The Second Principle of the EP articulates a feature of the psychoanalytic situation borrowed, as Freud noted, from the Catholic confessional. As minister -- the verb, “to minister” Websters’ defines as “to give aid or service” -- the psychoanalyst is his client’s agent: he owes the client unconditional confidentiality and must promise him that he will unconditionally limit his “help” to the time- and space-frame of his interactions with the client. This and other aspects of the “analytic contract” should be clear from the outset and agreeable to both parties. For example, should the client inform the analyst that he, the client, has engaged in a serious crime against another person or persons, the analyst’s contractual obligation is to sever the relationship.
He must not allow himself to become involved in his client’s legal and social affairs: outside the walls of the consulting room, the analyst is neither the client’s ally nor his adversary.
The Third Principle of the EP situates the core value of psychoanalytic relationship in the conceptual and institutional-social category in which it rightly belongs: Psychoanalysis is a particular form of secular cure of souls. There are a virtually infinite number of secular forms of soul-cures, just as there are a virtually infinite number of religions. This phenomenon reflects the human soul’s unquenchable yearning for peace with itself and others, for comforting and understanding human contact and communication, for confession and forgiveness, for guidance from and dependence on authority, and for escape from loneliness.
Defining psychoanalysis as a ministerial, not a medical, enterprise accomplishes another important goal. In the United States, church and state are separated by the Constitutional and by tradition and custom. This protects religious bodies from being “bought” by the limitless funds available to governments. Psychiatry began as government property: it is an agent of the state. Association with psychiatry is incompatible with psychoanalysis. The psychoanalytic minister must not receive any compensation for his ministerial work from the government or any government-regulated institution or business, such as an insurance company. He must be paid for his work by the individual to whom he ministers, in the tradition of a voluntary, contractual exchange between two consenting parties.
Led by the Soviet Union, modern Western governments have bought and own the medical profession, which has been duly corrupted as a result. In the United States, Canada, the United Kingdom, France, and Germany, for example, organized psychoanalysis has successfully claimed to be a part of medicine, psychiatry, and the so-called mental health professions; as a result, it has forfeited its moral integrity, intellectual value, and professional distinctiveness. All of this and more could, perhaps, be regained by a radical separation of the psychoanalytic cure of souls and the state.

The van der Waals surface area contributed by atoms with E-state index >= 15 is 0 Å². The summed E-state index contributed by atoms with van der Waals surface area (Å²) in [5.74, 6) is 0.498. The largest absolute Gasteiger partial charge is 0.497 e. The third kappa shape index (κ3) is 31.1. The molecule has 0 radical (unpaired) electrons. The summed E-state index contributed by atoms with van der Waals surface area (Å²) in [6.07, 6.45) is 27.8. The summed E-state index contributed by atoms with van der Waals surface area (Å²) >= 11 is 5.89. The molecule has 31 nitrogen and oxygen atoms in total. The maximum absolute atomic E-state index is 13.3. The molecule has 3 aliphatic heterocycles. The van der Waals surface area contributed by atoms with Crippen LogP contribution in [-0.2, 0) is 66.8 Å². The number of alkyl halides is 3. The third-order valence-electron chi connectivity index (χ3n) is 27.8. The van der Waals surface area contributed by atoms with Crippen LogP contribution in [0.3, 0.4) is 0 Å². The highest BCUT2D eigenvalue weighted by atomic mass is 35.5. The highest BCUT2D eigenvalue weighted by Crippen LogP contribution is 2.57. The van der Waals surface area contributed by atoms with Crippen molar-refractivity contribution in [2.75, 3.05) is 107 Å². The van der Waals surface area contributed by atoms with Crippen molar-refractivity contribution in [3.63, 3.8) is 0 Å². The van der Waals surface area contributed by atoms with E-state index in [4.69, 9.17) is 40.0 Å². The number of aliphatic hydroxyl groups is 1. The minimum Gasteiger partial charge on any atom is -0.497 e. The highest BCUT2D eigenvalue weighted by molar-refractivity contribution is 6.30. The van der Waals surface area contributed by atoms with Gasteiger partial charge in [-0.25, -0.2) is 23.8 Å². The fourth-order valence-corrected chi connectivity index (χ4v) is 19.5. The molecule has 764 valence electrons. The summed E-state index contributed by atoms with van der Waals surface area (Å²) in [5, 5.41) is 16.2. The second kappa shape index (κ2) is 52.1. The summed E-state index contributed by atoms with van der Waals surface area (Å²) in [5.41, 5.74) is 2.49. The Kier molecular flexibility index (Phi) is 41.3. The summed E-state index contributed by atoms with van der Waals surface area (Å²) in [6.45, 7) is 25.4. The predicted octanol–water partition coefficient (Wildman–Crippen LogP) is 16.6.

The Fourth Principle of the EP defines the limits of the analyst’s role. Those limits are implicit in the aim of analysis, which can only be to help the client increase his responsibility, and hence his freedom, in the management of his life. This is not the way Freud defined the aim of psychoanalysis. It is the way Camus defined the aim of the life of man liberated from the shackles of religious, political, and “scientific” superstitions, yet still unfree: “The aim of life can only be to increase the sum of freedom and responsibility to be found in every man and in the world. It cannot, under any circumstances, be to reduce or suppress that freedom, even temporarily.”
Intimations of this lofty aim are present in the classic Anglo-American political concept of limited government, that is, a system of government in which the rulers willingly limit the scope of their authority and power over the ruled. Mutatis mutandis, the psychoanalytic relationship is distinguished from other helping relationships -- especially paternalistic relations typically associated with the family, religion, and medicine -- in which the helper feels morally justified to use force in the best interests of the helped. In Shakespeare’s immortal words, this paternalistic-coercive posture -- which has always characterized psychiatry -- rests on the premise that: "Diseases desperate grown / By desperate appliance are relieved, / Or not at all." This premise and the doctor’s power to coerce the patient implicit in it are antithetical to the psychoanalytic ethic. Moreover, in the early days of psychoanalysis, the typical analytic patient was a wealthy person who voluntarily sought analytic help and possessed more social power than did his analyst, especially if the analyst was a lay person. In the United States, these conditions ceased decades ago. Long ago, psychoanalysis -- especially in the United States -- became absorbed into psychiatry and mental health care. Psychoanalysts enthusiastically embrace the dominant coercive-pseudotherapeutic ethic, making them responsible for controlling the patient’s violence toward himself and others.